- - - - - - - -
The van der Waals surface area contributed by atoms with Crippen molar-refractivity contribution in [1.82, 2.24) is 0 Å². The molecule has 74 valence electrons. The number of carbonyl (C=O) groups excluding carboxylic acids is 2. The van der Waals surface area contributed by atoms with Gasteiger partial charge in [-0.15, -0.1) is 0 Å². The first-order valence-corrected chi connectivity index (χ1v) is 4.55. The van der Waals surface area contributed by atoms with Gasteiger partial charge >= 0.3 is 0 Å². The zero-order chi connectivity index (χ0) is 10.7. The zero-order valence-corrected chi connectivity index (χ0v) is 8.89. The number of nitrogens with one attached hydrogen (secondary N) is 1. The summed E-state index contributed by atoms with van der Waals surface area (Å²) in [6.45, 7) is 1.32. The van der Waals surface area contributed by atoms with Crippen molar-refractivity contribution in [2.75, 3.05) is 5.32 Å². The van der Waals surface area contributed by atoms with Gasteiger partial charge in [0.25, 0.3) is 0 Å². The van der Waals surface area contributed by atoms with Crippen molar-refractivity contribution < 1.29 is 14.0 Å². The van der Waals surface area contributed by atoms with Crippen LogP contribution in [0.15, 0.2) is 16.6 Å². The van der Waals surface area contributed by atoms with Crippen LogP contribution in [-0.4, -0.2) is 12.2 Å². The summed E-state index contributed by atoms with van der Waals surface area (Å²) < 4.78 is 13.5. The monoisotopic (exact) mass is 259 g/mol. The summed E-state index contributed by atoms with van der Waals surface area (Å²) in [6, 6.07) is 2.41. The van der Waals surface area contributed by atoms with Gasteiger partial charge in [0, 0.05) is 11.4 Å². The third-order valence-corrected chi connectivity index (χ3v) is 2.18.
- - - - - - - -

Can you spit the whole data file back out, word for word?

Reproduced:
The van der Waals surface area contributed by atoms with Crippen molar-refractivity contribution in [1.82, 2.24) is 0 Å². The molecule has 74 valence electrons. The number of carbonyl (C=O) groups excluding carboxylic acids is 2. The van der Waals surface area contributed by atoms with Gasteiger partial charge in [-0.15, -0.1) is 0 Å². The first-order valence-corrected chi connectivity index (χ1v) is 4.55. The van der Waals surface area contributed by atoms with Gasteiger partial charge >= 0.3 is 0 Å². The zero-order chi connectivity index (χ0) is 10.7. The zero-order valence-corrected chi connectivity index (χ0v) is 8.89. The number of nitrogens with one attached hydrogen (secondary N) is 1. The summed E-state index contributed by atoms with van der Waals surface area (Å²) in [6.45, 7) is 1.32. The van der Waals surface area contributed by atoms with Crippen molar-refractivity contribution in [2.75, 3.05) is 5.32 Å². The van der Waals surface area contributed by atoms with Gasteiger partial charge in [0.25, 0.3) is 0 Å². The van der Waals surface area contributed by atoms with Crippen molar-refractivity contribution < 1.29 is 14.0 Å². The van der Waals surface area contributed by atoms with Crippen LogP contribution in [0.15, 0.2) is 16.6 Å². The van der Waals surface area contributed by atoms with Crippen LogP contribution in [-0.4, -0.2) is 12.2 Å². The summed E-state index contributed by atoms with van der Waals surface area (Å²) < 4.78 is 13.5. The monoisotopic (exact) mass is 259 g/mol. The summed E-state index contributed by atoms with van der Waals surface area (Å²) in [6, 6.07) is 2.41. The van der Waals surface area contributed by atoms with Gasteiger partial charge in [0, 0.05) is 11.4 Å². The third-order valence-corrected chi connectivity index (χ3v) is 2.18.